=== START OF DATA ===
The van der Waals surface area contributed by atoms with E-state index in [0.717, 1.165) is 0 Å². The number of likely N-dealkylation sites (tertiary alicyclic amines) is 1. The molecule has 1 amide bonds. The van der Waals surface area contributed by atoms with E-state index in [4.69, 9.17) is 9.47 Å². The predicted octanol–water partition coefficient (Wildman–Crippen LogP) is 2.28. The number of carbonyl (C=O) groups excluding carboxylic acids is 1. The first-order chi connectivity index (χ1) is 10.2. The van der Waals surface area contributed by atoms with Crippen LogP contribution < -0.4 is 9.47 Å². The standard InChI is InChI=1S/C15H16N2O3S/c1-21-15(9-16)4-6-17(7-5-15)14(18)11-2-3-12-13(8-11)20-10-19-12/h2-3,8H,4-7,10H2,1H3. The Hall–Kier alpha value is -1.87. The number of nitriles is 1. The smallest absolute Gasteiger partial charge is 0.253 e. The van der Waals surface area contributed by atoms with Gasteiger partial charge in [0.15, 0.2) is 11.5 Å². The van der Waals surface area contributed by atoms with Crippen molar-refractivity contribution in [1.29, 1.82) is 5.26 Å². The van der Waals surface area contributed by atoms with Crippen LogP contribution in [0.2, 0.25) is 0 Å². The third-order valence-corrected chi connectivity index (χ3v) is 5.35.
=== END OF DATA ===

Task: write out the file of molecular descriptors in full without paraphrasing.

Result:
The van der Waals surface area contributed by atoms with E-state index in [0.717, 1.165) is 0 Å². The number of likely N-dealkylation sites (tertiary alicyclic amines) is 1. The molecule has 1 amide bonds. The van der Waals surface area contributed by atoms with E-state index in [4.69, 9.17) is 9.47 Å². The predicted octanol–water partition coefficient (Wildman–Crippen LogP) is 2.28. The number of carbonyl (C=O) groups excluding carboxylic acids is 1. The first-order chi connectivity index (χ1) is 10.2. The van der Waals surface area contributed by atoms with Crippen LogP contribution < -0.4 is 9.47 Å². The standard InChI is InChI=1S/C15H16N2O3S/c1-21-15(9-16)4-6-17(7-5-15)14(18)11-2-3-12-13(8-11)20-10-19-12/h2-3,8H,4-7,10H2,1H3. The Hall–Kier alpha value is -1.87. The number of nitriles is 1. The smallest absolute Gasteiger partial charge is 0.253 e. The van der Waals surface area contributed by atoms with Gasteiger partial charge in [0.15, 0.2) is 11.5 Å². The van der Waals surface area contributed by atoms with Crippen molar-refractivity contribution in [1.29, 1.82) is 5.26 Å². The van der Waals surface area contributed by atoms with Crippen LogP contribution in [0.2, 0.25) is 0 Å². The third-order valence-corrected chi connectivity index (χ3v) is 5.35.